In London in the 1970s, Scotland Yard police investigators think they have uncovered a case of vampirism. They call in an expert vampire researcher named Van Helsing (a descendant of the ...
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A young man, Paul Carlson, is on a trip and spends the night at count Dracula's castle. Needless to say, he is murdered. After some time has passed, the young man's brother Simon comes to ... See full summary »
Roy Ward Baker
Three middle-aged distinguished gentlemen are searching for some excitement in their boring bourgeois lives and get in contact with one of Count Dracula's servants, Lord Courtley. In a ... See full summary »
Baron Frankenstein is once again working with illegal medical experiments. Together with a young doctor, Karl and his fiancée Anna, they kidnap the mentally sick Dr. Brandt, to perform the ... See full summary »
Penniless, Baron Frankenstein, accompanied by his eager assistant Hans, arrives at his family castle near the town of Karlstaad, vowing to continue his experiments in the creation of life. ... See full summary »
In London in the 1970s, Scotland Yard police investigators think they have uncovered a case of vampirism. They call in an expert vampire researcher named Van Helsing (a descendant of the great vampire-hunter himself, no less) to help them put a stop to these hideous crimes. It becomes apparent that the culprit is Count Dracula himself, disguised as a reclusive property developer, but secretly plotting to unleash a fatal virus upon the world. Written by
Jonathon Dabell <J.D.@pixie.ntu.ac.uk>
This was the final Hammer film to be completed under the aegis of company chairman Sir James Carreras. See more »
When Jessica is attacked by the female vampires in the basement of the sinister cult house, the brunette vampire menacing her from the rear is missing an important bit of anatomy- vampire fangs. See more »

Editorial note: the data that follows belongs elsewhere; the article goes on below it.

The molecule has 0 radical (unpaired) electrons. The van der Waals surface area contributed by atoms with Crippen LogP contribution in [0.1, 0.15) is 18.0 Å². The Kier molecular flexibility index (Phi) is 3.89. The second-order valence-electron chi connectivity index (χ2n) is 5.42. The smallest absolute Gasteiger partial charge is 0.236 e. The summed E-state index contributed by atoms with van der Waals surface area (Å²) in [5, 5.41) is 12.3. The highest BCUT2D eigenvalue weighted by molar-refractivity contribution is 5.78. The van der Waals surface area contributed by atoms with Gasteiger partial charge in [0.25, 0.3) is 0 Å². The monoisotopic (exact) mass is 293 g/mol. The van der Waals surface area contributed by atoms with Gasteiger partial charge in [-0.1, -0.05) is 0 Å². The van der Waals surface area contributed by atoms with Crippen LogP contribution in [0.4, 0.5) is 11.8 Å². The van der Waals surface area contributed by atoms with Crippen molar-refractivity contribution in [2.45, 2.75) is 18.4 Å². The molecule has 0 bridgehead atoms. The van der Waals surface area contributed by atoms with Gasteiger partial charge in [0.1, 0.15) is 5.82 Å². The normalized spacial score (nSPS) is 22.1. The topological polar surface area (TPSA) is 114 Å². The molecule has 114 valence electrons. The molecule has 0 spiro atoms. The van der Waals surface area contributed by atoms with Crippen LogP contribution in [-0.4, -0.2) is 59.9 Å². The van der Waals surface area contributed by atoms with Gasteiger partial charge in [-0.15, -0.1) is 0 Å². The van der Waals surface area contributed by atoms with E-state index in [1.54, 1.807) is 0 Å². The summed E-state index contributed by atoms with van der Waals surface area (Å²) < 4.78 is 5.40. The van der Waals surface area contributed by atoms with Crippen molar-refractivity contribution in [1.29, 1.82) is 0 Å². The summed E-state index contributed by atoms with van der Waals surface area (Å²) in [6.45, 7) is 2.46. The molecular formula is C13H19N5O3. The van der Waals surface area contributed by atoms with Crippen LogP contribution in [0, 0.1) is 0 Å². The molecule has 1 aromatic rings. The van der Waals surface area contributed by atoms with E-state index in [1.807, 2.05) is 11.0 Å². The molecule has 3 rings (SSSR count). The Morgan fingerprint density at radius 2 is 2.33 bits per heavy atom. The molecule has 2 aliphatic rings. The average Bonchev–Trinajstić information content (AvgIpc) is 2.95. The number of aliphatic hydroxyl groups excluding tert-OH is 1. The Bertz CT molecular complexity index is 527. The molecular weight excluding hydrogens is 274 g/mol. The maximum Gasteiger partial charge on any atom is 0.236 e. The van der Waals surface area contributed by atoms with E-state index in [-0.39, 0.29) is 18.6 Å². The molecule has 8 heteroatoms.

Prof. Lorrimer Van Helsing:
[Urbanely to D.D. Denham, to hide that he is onto something]
What are you going to do with me? You can't let me go, can you? I know too much. Do you mind if I smoke? It's a bad habit, I know, but it helps me to concentrate.
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Lots of ideas for Lee's final Dracula, but a bit of a mess overall
The last of the Christopher Lee Dracula series [the Count would make one more brief return for Hammer in the guise of John Forbes-Robertson in The Legend Of The Seven Golden Vampires] is not exactly a success, but it's a good deal more interesting than the shoddy Dracula AD 1972. There are quite a few new ideas in this one, although they are not organised well and it does become a bit of a mess. However, dull it isn't, unlike the previous one.
We have satanists practising sacrificial rites, a mad scientist with a deadly virus, a Howard Hughes-type recluse who turns out to be....., biker assassins with guns, you name it. Much of it has an Avengers feel, and Dracula is unsurprisingly hardly in the film, with only one brief appearance until the final twenty minutes. There's more action than horror, but two vampire scenes in a cellar are well done. The effects of Dracula's death sequence are excellent, although the scene is silly, with this most accident prone of vampires simply walking into a rose bush.
Not really a good film, but kind of fun. It does suggest interesting pathways which Hammer might have taken the series if the response to this had not been so poor.
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